Genomic Medicine and Lung Diseases
Most lung diseases are chronic, phenotypically heterogeneous and often irreversible. These characteristics present major challenges for improving early detection and prevention strategies, as well as developing interventions that will reduce morbidity and mortality. Lung disease is pervasive worldwide, and exerts a heavy burden at the individual and societal level. Since 1980, death rates from COPD and the prevalence of asthma have doubled, but new therapeutics has not altered this progression. While early diagnostics for lung diseases have not kept pace with other organ systems and many treatments are predominantly symptom based, new advances in omics technology offer promise for elucidating the pathophysiology of lung disease, and translating this knowledge into improved diagnostic and intervention strategies.
The recent explosion of genomics data has most clearly demonstrated its potential to redefine lung diseases at the molecular level. This research has been efficient because it has taken advantage of existing cohorts and advanced omic technologies. However, few genomics-like studies are addressing how to use multiple omics approaches in clinical applications, such as detecting preclinical disease, predicting patient outcomes, guiding treatment choices and most of all identifying potential therapeutic targets
The Division of Lung Diseases (DLD) in the National Heart, Lung and Blood Institute (NHLBI) convened a workshop, "Genomic Medicine and Lung Diseases," on July 18 and 19, 2011 to discuss how global or systems approaches and omics technologies will contribute to the development of 21st century pulmonary medicine, and to evaluate the most promising opportunities for this next phase of genomics research most likely to yield clinical benefit. After intensive review and discussion of all current omics studies and their immediate and long term potentials, the workshop identified the following priority areas for NHLBI:
- Build a virtual "Pulmonary Genomics Workstation" by encouraging/incentivizing collaboration throughout the lung genetics/genomics community through data sharing in computing spaces like Synapse of Sage Bionetworks, to generate a common data repository suitable for multilevel analysis.
- Construct cell-type specific molecular/functional network atlas of human lung cells relevant to respiratory diseases (epithelial, fibroblast, endothelia, and smooth muscle) using integrative genomic approaches. This is to enable the discovery of dynamic changes of gene networks in response to relevant perturbations and deviations from normal states in disease; and develop network analyses of these to reveal functionally important modules and potential disease targets.
- Apply pan-omics analysis to clinical cohorts to delineate functional molecular network components that have direct impact to the development of lung diseases and response to therapeutic treatments. It could be made cost-effective by adding additional Omics measurements to the cohorts that already collect some Omics data (e.g., GWAS or gene expression).
- Promote research to investigate the intersection between the molecular phenotype of lung diseases and the molecular signatures of drug compounds (e.g., Connectivity Map) for the purpose of drug repurposing for lung diseases and delineating the interactions between genes and drugs.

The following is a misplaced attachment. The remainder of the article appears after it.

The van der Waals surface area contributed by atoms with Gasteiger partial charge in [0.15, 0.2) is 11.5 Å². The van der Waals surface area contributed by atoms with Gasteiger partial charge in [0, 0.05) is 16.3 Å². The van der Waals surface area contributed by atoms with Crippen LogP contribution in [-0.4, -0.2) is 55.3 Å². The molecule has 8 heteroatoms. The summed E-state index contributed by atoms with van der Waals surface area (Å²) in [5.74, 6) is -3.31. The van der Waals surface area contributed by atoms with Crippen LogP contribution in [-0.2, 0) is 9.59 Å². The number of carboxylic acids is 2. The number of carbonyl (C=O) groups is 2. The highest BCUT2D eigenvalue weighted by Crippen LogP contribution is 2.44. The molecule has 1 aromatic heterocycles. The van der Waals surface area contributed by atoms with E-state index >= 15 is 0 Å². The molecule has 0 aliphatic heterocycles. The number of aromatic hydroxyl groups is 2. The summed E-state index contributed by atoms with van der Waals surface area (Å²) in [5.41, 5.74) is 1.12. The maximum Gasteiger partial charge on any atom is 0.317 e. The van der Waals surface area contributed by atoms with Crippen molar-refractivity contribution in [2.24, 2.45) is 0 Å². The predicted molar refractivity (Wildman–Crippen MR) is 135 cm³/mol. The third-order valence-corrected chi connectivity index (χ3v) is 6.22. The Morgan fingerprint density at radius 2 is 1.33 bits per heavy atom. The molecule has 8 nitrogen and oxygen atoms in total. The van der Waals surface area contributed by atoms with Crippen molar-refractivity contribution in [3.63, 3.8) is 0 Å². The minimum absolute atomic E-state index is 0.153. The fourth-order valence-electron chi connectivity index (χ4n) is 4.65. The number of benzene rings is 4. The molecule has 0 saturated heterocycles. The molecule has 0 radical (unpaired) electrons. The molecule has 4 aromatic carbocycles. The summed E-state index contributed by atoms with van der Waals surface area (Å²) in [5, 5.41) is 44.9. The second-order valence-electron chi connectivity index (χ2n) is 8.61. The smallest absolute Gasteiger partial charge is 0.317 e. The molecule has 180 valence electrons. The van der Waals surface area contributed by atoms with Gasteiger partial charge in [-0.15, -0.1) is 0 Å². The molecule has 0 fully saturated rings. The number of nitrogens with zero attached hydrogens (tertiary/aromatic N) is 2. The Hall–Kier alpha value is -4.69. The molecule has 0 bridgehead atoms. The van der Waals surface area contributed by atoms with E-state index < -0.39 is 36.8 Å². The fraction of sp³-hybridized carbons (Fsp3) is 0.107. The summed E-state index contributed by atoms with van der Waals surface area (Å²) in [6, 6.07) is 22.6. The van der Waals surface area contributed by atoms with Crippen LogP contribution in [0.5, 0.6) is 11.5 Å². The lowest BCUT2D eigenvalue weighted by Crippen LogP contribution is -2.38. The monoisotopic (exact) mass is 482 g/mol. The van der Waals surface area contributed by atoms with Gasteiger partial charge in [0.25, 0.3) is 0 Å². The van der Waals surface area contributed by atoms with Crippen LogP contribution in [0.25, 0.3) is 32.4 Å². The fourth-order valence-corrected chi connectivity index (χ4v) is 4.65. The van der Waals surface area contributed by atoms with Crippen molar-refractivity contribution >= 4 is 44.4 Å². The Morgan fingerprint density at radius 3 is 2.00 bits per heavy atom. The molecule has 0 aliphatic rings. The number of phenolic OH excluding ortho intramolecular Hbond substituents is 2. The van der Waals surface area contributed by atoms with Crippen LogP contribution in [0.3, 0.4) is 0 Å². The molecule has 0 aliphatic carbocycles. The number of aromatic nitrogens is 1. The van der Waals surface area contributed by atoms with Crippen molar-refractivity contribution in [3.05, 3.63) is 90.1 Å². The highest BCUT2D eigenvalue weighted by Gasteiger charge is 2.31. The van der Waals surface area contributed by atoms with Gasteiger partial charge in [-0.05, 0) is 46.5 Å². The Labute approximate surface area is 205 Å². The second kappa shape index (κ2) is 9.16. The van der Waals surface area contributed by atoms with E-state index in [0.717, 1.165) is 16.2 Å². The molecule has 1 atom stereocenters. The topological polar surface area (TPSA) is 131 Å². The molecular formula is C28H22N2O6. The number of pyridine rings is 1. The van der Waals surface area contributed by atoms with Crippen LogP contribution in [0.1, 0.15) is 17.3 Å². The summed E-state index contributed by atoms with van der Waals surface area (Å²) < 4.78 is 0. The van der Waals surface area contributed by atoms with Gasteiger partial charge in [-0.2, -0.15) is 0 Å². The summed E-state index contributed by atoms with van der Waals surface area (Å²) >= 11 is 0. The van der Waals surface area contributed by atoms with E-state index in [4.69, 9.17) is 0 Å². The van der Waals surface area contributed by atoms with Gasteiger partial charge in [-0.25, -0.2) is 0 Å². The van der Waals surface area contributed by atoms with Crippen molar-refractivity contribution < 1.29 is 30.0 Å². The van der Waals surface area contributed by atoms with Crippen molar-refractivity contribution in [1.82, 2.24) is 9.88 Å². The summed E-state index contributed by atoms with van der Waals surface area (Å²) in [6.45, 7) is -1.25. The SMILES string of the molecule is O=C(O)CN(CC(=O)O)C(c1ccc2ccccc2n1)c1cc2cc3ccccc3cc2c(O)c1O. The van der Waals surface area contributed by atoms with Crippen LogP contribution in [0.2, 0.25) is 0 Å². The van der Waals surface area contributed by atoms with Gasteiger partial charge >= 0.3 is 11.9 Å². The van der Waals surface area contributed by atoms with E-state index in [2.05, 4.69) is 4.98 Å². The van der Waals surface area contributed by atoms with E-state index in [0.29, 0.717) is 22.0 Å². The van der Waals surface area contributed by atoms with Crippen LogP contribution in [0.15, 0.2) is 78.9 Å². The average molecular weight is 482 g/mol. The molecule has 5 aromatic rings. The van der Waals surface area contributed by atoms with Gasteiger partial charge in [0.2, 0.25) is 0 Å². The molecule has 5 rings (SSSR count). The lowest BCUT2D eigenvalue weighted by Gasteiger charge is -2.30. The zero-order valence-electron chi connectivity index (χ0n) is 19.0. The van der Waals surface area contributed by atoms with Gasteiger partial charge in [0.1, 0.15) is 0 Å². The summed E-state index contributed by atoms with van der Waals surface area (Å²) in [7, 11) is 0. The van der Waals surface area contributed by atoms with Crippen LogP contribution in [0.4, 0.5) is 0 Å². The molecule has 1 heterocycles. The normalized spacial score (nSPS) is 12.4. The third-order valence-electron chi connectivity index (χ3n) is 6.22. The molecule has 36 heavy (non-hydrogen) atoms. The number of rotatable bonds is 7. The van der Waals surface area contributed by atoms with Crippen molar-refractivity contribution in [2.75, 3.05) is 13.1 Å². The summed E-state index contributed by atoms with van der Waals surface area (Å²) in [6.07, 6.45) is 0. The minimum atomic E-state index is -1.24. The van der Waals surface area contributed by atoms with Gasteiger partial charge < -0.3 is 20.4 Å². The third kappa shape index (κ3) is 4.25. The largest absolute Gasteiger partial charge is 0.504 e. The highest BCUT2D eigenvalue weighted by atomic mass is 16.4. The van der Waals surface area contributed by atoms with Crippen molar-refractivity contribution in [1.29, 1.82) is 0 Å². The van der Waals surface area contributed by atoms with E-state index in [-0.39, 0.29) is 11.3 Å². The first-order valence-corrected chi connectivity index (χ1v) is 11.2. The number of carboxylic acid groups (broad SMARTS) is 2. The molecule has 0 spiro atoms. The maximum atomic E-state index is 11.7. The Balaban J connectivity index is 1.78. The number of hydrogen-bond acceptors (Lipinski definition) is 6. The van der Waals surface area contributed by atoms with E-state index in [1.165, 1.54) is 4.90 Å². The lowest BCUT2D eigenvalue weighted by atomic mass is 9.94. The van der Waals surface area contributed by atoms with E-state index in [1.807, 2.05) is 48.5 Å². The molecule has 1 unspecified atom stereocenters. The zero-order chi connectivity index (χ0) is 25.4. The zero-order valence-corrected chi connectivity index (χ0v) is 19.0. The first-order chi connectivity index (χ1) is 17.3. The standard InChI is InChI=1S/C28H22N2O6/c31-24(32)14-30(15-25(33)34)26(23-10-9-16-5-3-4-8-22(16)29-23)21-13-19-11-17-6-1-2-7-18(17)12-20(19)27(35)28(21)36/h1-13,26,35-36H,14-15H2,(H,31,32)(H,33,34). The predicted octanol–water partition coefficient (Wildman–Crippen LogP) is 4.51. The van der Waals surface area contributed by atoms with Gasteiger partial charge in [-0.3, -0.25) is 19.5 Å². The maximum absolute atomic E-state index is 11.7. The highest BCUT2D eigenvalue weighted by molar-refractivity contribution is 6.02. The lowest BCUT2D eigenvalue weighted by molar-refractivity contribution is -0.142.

- Standardize and validate transcriptomic, genomic, and epigenomic biomarkers in chronic lung disease in surrogate tissues across disease boundaries; and use integrated genomic and phenomic profiles to reclassify chronic lung disease and as complex phenotypes in genetics studies. Encourage investigation of mechanisms underlying heterogeneity of response to drugs.
- Advance computational biology (e.g., multiscale modeling) to build molecular networks from Omics data in order to discern emergent behaviors across multiple biological mechanisms/components relevant to human respiratory disease and to systematically study how dynamic interactions among genes and environmental perturbations are involved in disease development.
Co-Chairs and Session Chair
- David M. Center, MD, Boston University
- David Schwartz, MD, MPH, University of Colorado
- Julian Solway, MD, University of Chicago
- Scott T. Weiss, MD, Channing Laboratory of the Brigham and Women's Hospital, Harvard Medical School
- Ronald G. Crystal, MD, Cornell University
- Avrum Spira, MD, M.Sc., Boston University
- Benjamin A. Raby, MD, M.P.H., Channing Laboratory of the Brigham and Women's Hospital Harvard Medical School
- Irfan Rahman, PhD., University of Rochester
- Naftali Kaminski, MD, University of Pittsburgh
- Bruce Littman, MD, Translational Medicine Associates, LLC
- Pierre Chaurand, PhD, Université de Montréal
- Nathan D. Price, PhD, University of Illinois
- Stephen H. Friend, MD, PhD, Sage Bionetworks
- Jini Naidoo, PhD, University of Pennsylvania
- Kathleen A. Stringer, Pharm.D., University of Michigan
- Rasika Mathias, PhD, Johns Hopkins University
- Prescott Woodruff, MD, M.P.H., University of California San Francisco
- Paolo Sassone-Corsi. PhD, University of California, Irvine
- Dietrich Stephan, PhD., Navigenics, INC
- Jennifer Wambach, MD, Washington University
- Mariano Alvarez, PhD, Columbia University
- Mukesh Bansal, PhD, Columbia University
- Weiniu Gan, PhD, Division of Lung Diseases
- Dorothy Gail, PhD, Division of Lung Diseases
- James P. Kiley, PhD, Division of Lung Diseases
- Aaron D. Laposky, PhD, Division of Lung Diseases
- Sara Lin, PhD, Division of Lung Diseases
- Thomas Croxton, MD, PhD, Division of Lung Diseases
- Sandra Colombini-Hatch, MD, Division of Lung Diseases
Last Updated: November 2011